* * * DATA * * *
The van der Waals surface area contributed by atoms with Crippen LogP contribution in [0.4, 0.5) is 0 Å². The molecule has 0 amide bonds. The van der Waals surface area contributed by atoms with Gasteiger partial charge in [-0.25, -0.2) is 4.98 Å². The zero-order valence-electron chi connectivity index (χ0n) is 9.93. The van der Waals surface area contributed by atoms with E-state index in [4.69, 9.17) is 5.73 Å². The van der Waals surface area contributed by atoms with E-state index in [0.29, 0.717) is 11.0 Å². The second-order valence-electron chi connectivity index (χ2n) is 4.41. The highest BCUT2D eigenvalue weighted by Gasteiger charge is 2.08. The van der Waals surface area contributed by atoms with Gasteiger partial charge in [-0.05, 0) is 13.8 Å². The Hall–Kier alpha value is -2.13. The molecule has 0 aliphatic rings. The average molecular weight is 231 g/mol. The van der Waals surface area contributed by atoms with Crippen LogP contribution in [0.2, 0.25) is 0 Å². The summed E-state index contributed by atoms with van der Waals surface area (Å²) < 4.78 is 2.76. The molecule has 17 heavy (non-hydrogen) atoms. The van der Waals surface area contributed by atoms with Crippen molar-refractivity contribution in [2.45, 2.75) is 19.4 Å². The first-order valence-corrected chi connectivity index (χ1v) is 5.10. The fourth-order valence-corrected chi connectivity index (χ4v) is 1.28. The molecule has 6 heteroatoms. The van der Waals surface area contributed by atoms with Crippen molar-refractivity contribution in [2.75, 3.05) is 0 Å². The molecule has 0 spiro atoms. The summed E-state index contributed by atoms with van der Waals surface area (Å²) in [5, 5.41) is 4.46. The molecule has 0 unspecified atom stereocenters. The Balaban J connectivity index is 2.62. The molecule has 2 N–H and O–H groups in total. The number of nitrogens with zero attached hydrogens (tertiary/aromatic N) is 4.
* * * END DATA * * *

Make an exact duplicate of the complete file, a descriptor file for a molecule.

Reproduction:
The van der Waals surface area contributed by atoms with Crippen LogP contribution in [0.4, 0.5) is 0 Å². The molecule has 0 amide bonds. The van der Waals surface area contributed by atoms with Gasteiger partial charge in [-0.25, -0.2) is 4.98 Å². The zero-order valence-electron chi connectivity index (χ0n) is 9.93. The van der Waals surface area contributed by atoms with E-state index in [4.69, 9.17) is 5.73 Å². The van der Waals surface area contributed by atoms with E-state index in [0.29, 0.717) is 11.0 Å². The second-order valence-electron chi connectivity index (χ2n) is 4.41. The highest BCUT2D eigenvalue weighted by Gasteiger charge is 2.08. The van der Waals surface area contributed by atoms with Gasteiger partial charge in [-0.05, 0) is 13.8 Å². The Hall–Kier alpha value is -2.13. The molecule has 0 aliphatic rings. The average molecular weight is 231 g/mol. The van der Waals surface area contributed by atoms with Crippen LogP contribution in [0.2, 0.25) is 0 Å². The summed E-state index contributed by atoms with van der Waals surface area (Å²) < 4.78 is 2.76. The molecule has 17 heavy (non-hydrogen) atoms. The van der Waals surface area contributed by atoms with Crippen molar-refractivity contribution in [2.45, 2.75) is 19.4 Å². The first-order valence-corrected chi connectivity index (χ1v) is 5.10. The fourth-order valence-corrected chi connectivity index (χ4v) is 1.28. The molecule has 6 heteroatoms. The van der Waals surface area contributed by atoms with Crippen molar-refractivity contribution in [2.75, 3.05) is 0 Å². The molecule has 0 spiro atoms. The summed E-state index contributed by atoms with van der Waals surface area (Å²) in [5, 5.41) is 4.46. The molecule has 0 unspecified atom stereocenters. The Balaban J connectivity index is 2.62. The molecule has 2 N–H and O–H groups in total. The number of nitrogens with zero attached hydrogens (tertiary/aromatic N) is 4.